Teacher resources and professional development across the curriculum
Teacher professional development and classroom resources across the curriculum
Mathematics: What's the Big Idea? |
Workshop #7Algebra: It Begins in Kindergarten.Content Guide: Monica NeagoySupplies Needed for Workshop #7 About the WorkshopWhat is the theme of the workshop? Whom do we see? What happens in the videoclips?We will see students from kindergarten through eigth grade using variables, studying relationships, exploring multiple representations, and making generalizations, all of which are at the heart of algebra. What issues does this workshop address?Algebra is not the meaningless abstraction nor the symbolic manipulation that math leaders are pushing to incorporate into the early curricula. Nor is it what we studied it in high school. What, then, constitues algebra in the primary and middle grades? The answer to this question is the main issue of this workshop. What teaching strategy does this workshop offer?A variety of teaching strategies will be modeled and discussed. Of note is the integration of graphing calculators in the teaching and learning of algebra. We will also see students working alone, in pairs, and in small groups and using a variety of manipulatives. To which NCTM Standards does this workshop relate?This workshop will stress number sense and spatial sense (Standards 6 and 9 in the K-4 content standards). The activities we will explore involve finding patterns and exploring relationships (Standard 13 in the K-4 standards, Standard 8 in the 5-8 standards), and measurement (Standard 10 in the K-4 standards, Standard 13 in the 5-8 standards). The four process standards (Mathematics as Problem Solving, Communication, Reasoning, and Making Connections) will also figure into this workshop. Suggested Classroom Activities and StrategiesDeveloping Algebraic Reasoning Through Literature (K-2) Suggested Strategies This activity can be done with the entire class. Invite a volunteer to come up in front of the class and model the solution. This first solution may be in the form of a sentence or picture. Thereafter, invite others to give alternative representations for the same relationship (assuming it is correct). Explore multiple representations with the class (concrete, numerical, tabular, graphical, symbolic), pointing out the similarities and differences among them.
(a) Do they see the "change" from one term to the next? Can they articulate it? Suggested Strategies This activity could begin as a whole-class activity for one or two sequences. After stressing what is important (i.e., looking at the "change" from term to term, devising generalization techniques, etc.), have students make up their own sequences and quiz their peers. It is important, every now and then, for students to be problem writers, not simply problem solvers. They invest more energy if the problem is their own creation. Also, creating a good problem can be more involved and challenging than solving one.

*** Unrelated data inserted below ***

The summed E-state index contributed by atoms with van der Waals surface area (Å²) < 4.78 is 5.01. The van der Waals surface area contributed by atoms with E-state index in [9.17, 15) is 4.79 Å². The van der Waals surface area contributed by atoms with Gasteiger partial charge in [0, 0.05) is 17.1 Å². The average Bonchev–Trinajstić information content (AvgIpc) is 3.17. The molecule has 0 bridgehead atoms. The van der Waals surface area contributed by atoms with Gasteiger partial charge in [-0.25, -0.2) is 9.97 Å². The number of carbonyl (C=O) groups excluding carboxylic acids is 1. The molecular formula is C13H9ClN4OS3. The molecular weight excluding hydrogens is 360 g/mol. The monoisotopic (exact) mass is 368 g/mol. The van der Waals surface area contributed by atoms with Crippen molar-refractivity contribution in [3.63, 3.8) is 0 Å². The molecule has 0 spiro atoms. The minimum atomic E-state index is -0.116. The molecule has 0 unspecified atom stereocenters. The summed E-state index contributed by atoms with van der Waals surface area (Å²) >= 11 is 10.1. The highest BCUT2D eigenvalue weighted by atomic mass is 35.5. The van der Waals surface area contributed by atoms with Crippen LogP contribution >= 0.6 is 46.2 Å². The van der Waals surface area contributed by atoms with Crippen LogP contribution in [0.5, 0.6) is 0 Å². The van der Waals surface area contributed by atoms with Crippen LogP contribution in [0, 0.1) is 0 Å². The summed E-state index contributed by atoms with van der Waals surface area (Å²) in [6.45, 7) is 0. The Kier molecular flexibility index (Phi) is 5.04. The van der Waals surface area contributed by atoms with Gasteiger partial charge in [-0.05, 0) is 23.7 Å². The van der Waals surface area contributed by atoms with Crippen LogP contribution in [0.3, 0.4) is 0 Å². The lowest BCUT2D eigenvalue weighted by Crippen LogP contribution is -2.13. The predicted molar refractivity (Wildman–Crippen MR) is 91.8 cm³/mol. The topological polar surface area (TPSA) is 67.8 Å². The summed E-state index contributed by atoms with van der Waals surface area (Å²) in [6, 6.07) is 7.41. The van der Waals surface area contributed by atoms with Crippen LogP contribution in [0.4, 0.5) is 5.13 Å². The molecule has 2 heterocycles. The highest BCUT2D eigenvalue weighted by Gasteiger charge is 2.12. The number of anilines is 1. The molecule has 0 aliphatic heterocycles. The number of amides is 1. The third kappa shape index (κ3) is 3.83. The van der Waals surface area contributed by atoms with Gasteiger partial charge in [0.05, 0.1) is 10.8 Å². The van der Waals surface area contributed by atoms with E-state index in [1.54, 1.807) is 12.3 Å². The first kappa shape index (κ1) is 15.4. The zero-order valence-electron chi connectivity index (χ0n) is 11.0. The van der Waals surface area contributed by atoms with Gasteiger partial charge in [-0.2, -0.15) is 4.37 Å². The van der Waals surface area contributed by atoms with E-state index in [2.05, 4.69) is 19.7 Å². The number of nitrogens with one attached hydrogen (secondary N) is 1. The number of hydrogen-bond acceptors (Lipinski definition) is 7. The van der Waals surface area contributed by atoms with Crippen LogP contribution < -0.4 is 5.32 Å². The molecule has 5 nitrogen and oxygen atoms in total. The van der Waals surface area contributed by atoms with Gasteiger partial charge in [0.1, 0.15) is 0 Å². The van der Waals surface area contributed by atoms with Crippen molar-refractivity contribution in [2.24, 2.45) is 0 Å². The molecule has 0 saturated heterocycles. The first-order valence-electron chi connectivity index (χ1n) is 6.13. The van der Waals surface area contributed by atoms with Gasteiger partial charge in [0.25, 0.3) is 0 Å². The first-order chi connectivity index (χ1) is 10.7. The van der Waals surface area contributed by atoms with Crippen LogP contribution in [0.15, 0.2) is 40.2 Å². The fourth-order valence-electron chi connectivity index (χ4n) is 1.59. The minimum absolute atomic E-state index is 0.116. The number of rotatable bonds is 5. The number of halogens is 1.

Ask students to verbalize their findings. Encourage them to express the relationship between C and D symbolically.
Suggested Strategies This activity (as well as the previous one) could be assigned to small groups of students. Divide the tasks beforehand. When the groups are done, have group reporters take turns sharing their work with the rest of the class. Encourage the "listening" groups to be attentive to the presentations by requiring an "intelligent question" of them. Finally, conclude by articulating the "big ideas." Post-Workshop Questions
Suggested ResourcesEdwards, Ronald. Algecadabra! Algebra Magic Tricks. Pacific Grove, CA: Critical Thinking Press and Software, 1992.Lappan, Glenda, et. al. Variables and Patterns. Palo Alto, CA: Dale Seymour Publications, 1997. Laycock, Mary. Algebra in the Concrete. Hayward, CA: Activities Resources Co., Inc., 1997. Mathematics Teaching in the Middle School. NCTM. February, 1997. National Council of Teachers of Mathematics. Algebra for Everyone. Reston, VA: NCTM, 1990. (Book and Videotape). National Council of Teachers and Mathematics. The Ideas of Algebra, K12. Reston, VA: NCTM, 1988. (Yearbook). National Council of Teachers of Mathematics. Patterns: K-4 Addenda Series. Reston, VA: NCTM, 1993. National Council of Teachers of Mathematics. Patterns and Relationships: 5-8 Addenda Series. Reston, VA: NCTM, 1991. Teaching Children Mathematics. NCTM. February, 1997. Pre-Workshop Assignment for Workshop #8The main purpose of this assignment is to become familiar with Pascal's Triangle. If you are already familiar with it, see if you can discover patterns within the triangle which you have never found before.Let n denote the row number, beginning with: n = 0 for row "1", and then n = 1 for row "1 1", n = 2 for row "1 2 1", n = 3 for row "1 3 3 1", and so on.
Mathematics: What's the Big Idea? |
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